Dickens with a fresh twist

Victorian London has been recreated in Prague. Craig McLean shadowed the director Roman Polanksi on the set of his new adaptation of the classic novel
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The Independent Culture

On Pentonville Road you can taste the smell of dung. The offending horse stands patiently on the cobbles, tethered to a carriage. The foul-looking driver sits in his seat, swaddled in coarse clothing, waiting for business.

On Pentonville Road you can taste the smell of dung. The offending horse stands patiently on the cobbles, tethered to a carriage. The foul-looking driver sits in his seat, swaddled in coarse clothing, waiting for business.

The shops in nearby King's Street are similarly idle. All of a sudden, there is a commotion on Mill Street. From out of nowhere the narrow, muddy lane fills with brawling urchins, scabby peasants, booze-sodden beggars and harried women clutching scraggy-looking babies.Two small boys push their way through the middle of the throng. One, aged around 12, drags along the smaller, who looks about 10. As they push their way past the Three Cripples Pub, the Artful Dodger and his new-found friend Oliver Twist are swallowed up in the urban mêlée.

It's a sunny autumn afternoon on a scrubby, rubble-strewn hillside four miles outside Prague. At the behest of a small, remarkably well-preserved, curiously-accented 71-year-old filmmaker with leonine hair and a bulky red quilted jacket, the dark, dank London of 1837 is bustling to life. It is day 51 on the 16-week shoot of Roman Polanski's film of Charles Dickens's Oliver Twist. It's a big production. Some 800 rag-clad extras are scattered across 40 acres of soundstage and backlot at Barrandov Studios, the pre-eminent facility in the booming Czech film industry. The budget is an estimated £31m.

That kind of money buys you a huge set created with meticulous attention. A healthy budget also buys you the talents of the Oscar-winning Sir Ben Kingsley, who plays Fagin. Powerful support comes from Jamie Foreman (Bill Sikes), a character actor with a host of strong roles to his credit, including the Earl of Sussex in Elizabeth and one opposite Martin Kemp in the TV gangster drama Family Business; and Mark Strong (as Sikes's criminal associate Toby Crackit), who was acclaimed for his gritty performances in the TV dramas Our Friends In The North and The Long Firm.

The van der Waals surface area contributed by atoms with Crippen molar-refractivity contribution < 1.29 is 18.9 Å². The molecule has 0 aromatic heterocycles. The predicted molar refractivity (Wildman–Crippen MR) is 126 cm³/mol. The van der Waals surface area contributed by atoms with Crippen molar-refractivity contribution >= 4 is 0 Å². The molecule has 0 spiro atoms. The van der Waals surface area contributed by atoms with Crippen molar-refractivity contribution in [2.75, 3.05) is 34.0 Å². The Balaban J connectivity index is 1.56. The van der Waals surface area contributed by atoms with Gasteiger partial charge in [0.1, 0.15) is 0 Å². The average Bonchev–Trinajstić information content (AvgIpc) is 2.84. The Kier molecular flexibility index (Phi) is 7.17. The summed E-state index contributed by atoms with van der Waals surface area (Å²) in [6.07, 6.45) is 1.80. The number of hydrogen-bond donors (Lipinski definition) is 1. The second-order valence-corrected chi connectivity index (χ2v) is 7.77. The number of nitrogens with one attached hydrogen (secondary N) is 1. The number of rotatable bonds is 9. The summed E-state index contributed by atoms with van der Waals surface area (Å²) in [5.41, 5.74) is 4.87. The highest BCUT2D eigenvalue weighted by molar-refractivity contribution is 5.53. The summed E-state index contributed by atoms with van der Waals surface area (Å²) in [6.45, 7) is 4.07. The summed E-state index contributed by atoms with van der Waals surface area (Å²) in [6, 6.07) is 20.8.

Playing the part of Oliver is Barney Clark, an 11-year-old from Hackney in London. A pupil of the Anna Scher school, Clark has the hit indie film The Lawless Heart and some TV work on his CV. The Artful Dodger, meanwhile, is played by Harry Eden, 14, from Epping ( Pure, Peter Pan, The Lazarus Child). He's perfect for the role: not only is his accent sheer Essex - a contemporary Dodger would surely be a brash geezer from just beyond the M25 - but also Dickens is the reason he's here. "The Artful Dodger in Oliver!, that's what made me want to do acting," says Harry.

This is most definitely a kids' film. Polanski's Fagin may be being played with scheming aplomb by an elaborately made-up Kingsley, but it's a long way from the sinister Fagin essayed by Alex Guinness in David Lean's 1948 dramatisation.

This Oliver Twist is a radically different proposition from the director of Knife In The Water, Rosemary's Baby, Chinatown and The Pianist. Polanski wanted to move into different terrain from the 2002 Holocaust award-winner. His wife suggested Oliver Twist. "Above all it is a tale for a young audience," says Polanski of his take on the classic story. "My ambition is to make the film for my children. I read stories to them every night and I know what enchants them and how they identify with the characters. In Oliver Twist it is important that I don't disappoint them."

Having enlisted Ronald Harwood to write a screenplay, Polanski has embarked on a version of the film in which "we are not going to strive for realism, quite the opposite. The characters in this story are larger than life, with the emphasis on their glorious humour and eccentricities. This is a Dickensian tale in the truest sense, which means it is exuberant and intriguing and timeless and full of incident."